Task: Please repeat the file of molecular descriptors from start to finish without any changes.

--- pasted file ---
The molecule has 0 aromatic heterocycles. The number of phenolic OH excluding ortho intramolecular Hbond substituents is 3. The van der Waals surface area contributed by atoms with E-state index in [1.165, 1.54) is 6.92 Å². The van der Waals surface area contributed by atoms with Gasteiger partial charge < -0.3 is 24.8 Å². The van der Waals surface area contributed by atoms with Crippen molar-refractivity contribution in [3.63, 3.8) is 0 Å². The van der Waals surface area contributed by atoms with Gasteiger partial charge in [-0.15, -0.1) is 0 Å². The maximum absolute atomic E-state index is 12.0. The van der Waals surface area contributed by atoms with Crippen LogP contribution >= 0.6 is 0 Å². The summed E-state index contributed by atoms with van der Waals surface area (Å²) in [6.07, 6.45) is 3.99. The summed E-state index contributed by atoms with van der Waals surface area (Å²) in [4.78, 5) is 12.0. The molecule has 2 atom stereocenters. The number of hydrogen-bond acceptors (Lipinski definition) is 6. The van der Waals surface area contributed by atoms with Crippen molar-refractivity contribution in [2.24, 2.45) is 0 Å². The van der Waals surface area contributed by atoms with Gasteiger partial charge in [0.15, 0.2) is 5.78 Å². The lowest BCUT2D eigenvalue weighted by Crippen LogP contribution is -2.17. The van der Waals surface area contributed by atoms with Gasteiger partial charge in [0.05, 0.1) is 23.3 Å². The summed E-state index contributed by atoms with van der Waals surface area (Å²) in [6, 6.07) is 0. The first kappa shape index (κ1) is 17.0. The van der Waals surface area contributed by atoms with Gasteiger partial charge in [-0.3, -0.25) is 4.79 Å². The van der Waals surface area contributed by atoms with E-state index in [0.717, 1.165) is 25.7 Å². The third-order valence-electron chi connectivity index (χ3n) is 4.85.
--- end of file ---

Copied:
The molecule has 0 aromatic heterocycles. The number of phenolic OH excluding ortho intramolecular Hbond substituents is 3. The van der Waals surface area contributed by atoms with E-state index in [1.165, 1.54) is 6.92 Å². The van der Waals surface area contributed by atoms with Gasteiger partial charge < -0.3 is 24.8 Å². The van der Waals surface area contributed by atoms with Crippen molar-refractivity contribution in [3.63, 3.8) is 0 Å². The van der Waals surface area contributed by atoms with Gasteiger partial charge in [-0.15, -0.1) is 0 Å². The maximum absolute atomic E-state index is 12.0. The van der Waals surface area contributed by atoms with Crippen LogP contribution >= 0.6 is 0 Å². The summed E-state index contributed by atoms with van der Waals surface area (Å²) in [6.07, 6.45) is 3.99. The summed E-state index contributed by atoms with van der Waals surface area (Å²) in [4.78, 5) is 12.0. The molecule has 2 atom stereocenters. The number of hydrogen-bond acceptors (Lipinski definition) is 6. The van der Waals surface area contributed by atoms with Crippen molar-refractivity contribution in [2.24, 2.45) is 0 Å². The van der Waals surface area contributed by atoms with Gasteiger partial charge in [0.15, 0.2) is 5.78 Å². The lowest BCUT2D eigenvalue weighted by Crippen LogP contribution is -2.17. The van der Waals surface area contributed by atoms with Gasteiger partial charge in [0.05, 0.1) is 23.3 Å². The summed E-state index contributed by atoms with van der Waals surface area (Å²) in [6, 6.07) is 0. The first kappa shape index (κ1) is 17.0. The van der Waals surface area contributed by atoms with Gasteiger partial charge in [-0.3, -0.25) is 4.79 Å². The van der Waals surface area contributed by atoms with E-state index in [0.717, 1.165) is 25.7 Å². The third-order valence-electron chi connectivity index (χ3n) is 4.85.